The AMA asks if we can create doctors better equipped to deal with the EHR. The question lit up Twitter and its growing numbers of health professionals. But this is the wrong question. Framing the question becomes important when you consider how we have related to our tools as a profession. Technology has traditionally served to extend the hand of the ... Continue Reading about Industry Applies – Man Conforms
Among physicians, self-care is booming. This week on Twitter I pick this up from Esko Kilpi, Helsinki-based management guru: Our moral structures have been based on individualism emphasizing self-fulfillment, self-actualization and “fixing yourself.” What we would really need is a relational mindset emphasizing interdependence and ... Continue Reading about Is Self-care the Answer to Physician Burnout?
During its revered white coat ceremony last week The University of California Irvine School of Medicine gave Butterfly iQ pocket ultrasound devices to its medical students. The future, it seems, belongs to POCUS (point of care ultrasound). Twitter lit up. Social sentiment pinned the Butterfly iQ as the new stethoscope. Every armchair futurist was over the ... Continue Reading about Butterfly iQ Moments – Should Med Students Have a POCUS?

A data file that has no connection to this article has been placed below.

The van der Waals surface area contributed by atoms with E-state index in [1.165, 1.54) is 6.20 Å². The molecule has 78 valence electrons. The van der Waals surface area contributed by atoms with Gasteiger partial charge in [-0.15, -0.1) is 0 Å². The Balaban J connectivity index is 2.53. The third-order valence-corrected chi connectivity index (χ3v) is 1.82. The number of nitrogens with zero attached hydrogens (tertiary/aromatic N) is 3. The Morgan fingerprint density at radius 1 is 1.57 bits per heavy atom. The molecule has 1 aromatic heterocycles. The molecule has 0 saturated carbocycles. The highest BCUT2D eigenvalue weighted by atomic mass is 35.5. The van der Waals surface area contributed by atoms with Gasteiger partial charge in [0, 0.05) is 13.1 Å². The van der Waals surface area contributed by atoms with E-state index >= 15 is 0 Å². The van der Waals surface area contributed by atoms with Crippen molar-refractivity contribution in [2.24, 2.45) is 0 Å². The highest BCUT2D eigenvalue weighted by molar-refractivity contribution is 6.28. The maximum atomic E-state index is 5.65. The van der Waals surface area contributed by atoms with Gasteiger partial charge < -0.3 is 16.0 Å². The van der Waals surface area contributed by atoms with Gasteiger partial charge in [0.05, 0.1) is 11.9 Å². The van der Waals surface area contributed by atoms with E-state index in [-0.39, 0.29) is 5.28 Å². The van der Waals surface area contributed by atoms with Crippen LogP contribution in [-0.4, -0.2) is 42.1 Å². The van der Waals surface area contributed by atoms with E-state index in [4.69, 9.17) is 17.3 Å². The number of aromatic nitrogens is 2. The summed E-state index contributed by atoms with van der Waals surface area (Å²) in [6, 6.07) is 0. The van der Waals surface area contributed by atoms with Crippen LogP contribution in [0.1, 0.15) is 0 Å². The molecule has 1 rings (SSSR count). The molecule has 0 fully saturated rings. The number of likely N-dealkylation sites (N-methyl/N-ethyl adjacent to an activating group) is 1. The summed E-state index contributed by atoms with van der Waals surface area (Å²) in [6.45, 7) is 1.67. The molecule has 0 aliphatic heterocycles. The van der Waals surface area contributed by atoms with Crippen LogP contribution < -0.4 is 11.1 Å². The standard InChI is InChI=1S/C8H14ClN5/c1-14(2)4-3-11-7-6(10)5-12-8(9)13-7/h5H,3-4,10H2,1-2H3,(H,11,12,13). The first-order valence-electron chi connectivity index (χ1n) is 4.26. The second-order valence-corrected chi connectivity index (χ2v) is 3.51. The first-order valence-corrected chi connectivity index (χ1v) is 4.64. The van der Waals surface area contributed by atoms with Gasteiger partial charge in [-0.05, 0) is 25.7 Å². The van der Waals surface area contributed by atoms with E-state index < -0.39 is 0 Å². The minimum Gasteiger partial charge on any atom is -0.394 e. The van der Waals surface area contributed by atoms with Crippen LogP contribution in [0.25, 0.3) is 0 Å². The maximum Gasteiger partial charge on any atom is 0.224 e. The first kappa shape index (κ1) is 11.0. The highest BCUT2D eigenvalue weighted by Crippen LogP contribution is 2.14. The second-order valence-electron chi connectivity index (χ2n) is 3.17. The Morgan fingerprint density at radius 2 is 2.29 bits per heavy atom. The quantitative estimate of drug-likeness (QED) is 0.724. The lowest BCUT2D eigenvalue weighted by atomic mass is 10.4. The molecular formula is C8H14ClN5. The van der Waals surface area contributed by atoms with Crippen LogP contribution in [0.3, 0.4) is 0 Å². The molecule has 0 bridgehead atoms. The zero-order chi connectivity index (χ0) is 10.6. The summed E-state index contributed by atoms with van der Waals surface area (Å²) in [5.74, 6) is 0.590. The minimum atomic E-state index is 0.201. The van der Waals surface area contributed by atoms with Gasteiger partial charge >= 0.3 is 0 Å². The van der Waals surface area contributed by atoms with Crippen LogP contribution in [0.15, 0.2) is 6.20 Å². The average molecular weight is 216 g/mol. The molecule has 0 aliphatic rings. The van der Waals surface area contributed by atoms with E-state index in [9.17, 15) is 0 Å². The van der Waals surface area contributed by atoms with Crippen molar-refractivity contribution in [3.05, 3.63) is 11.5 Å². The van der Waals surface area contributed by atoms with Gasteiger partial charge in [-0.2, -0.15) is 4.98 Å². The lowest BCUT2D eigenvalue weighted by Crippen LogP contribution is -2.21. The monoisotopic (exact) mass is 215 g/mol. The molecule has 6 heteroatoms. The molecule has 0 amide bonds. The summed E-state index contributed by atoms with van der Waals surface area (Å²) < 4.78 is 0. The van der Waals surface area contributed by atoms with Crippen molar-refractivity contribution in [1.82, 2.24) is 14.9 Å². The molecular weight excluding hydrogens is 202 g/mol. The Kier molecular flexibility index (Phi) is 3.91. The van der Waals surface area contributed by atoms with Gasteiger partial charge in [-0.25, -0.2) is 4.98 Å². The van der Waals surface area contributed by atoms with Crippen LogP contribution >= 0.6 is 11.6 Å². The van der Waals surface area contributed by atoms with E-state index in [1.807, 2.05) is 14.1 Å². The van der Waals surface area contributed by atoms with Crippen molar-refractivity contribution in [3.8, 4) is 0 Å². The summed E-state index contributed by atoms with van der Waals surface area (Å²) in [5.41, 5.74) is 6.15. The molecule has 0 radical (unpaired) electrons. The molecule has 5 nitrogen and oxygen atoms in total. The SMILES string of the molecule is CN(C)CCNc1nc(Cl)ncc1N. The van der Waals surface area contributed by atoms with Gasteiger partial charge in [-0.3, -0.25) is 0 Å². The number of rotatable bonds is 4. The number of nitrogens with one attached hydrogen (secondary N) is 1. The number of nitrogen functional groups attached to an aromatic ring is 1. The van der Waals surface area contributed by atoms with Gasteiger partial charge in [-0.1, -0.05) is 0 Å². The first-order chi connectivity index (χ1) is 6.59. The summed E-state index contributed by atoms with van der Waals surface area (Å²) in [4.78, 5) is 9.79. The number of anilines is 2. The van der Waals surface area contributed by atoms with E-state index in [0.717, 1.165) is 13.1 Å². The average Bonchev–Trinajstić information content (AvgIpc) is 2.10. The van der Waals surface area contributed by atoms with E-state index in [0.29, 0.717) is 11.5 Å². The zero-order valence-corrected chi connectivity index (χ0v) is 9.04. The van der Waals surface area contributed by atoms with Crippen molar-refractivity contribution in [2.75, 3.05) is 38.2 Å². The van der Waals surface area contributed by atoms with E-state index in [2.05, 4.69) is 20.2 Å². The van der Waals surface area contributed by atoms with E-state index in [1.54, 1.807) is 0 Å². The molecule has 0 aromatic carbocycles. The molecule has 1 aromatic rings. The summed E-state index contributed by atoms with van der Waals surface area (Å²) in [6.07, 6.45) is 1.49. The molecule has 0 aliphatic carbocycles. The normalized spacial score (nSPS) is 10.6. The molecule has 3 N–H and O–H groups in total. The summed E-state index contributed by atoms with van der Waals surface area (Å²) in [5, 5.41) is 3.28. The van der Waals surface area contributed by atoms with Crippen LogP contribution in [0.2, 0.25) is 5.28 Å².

It’s interesting how the use of social media by physicians has changed as it relates to risk and professionalism. In the earliest days doctors either didn’t use social media or they mitigated risk through anonymous profiles. Even now, the core goal for many physicians dipping their toes in the public conversation is to first avoid getting in trouble. The rise of ... Continue Reading about Potty Mouth Doctors and the Emerging Value of Outrage
Last week STAT First Opinion carried the story of a young woman who learned of her BRCA1 (mutation predisposing to breast cancer) mutation on a 23andMe report. She describes the experience of processing that explosive bit of information in the isolation of her own mind and information network. Contrasting this experience with the confirmation of her status with a ... Continue Reading about The Physician and the Health Docent
Amber Case got me thinking with this brief essay on the non-place. Briefly defined, non-places are urban or industrial spaces where personhood is put on pause. And they’re everywhere, from airports, highways and chain supermarkets, to narrow, suffocating, condo-filled streets — the in-between spaces where people are without relation or history. In a ... Continue Reading about Non-Place in Health Care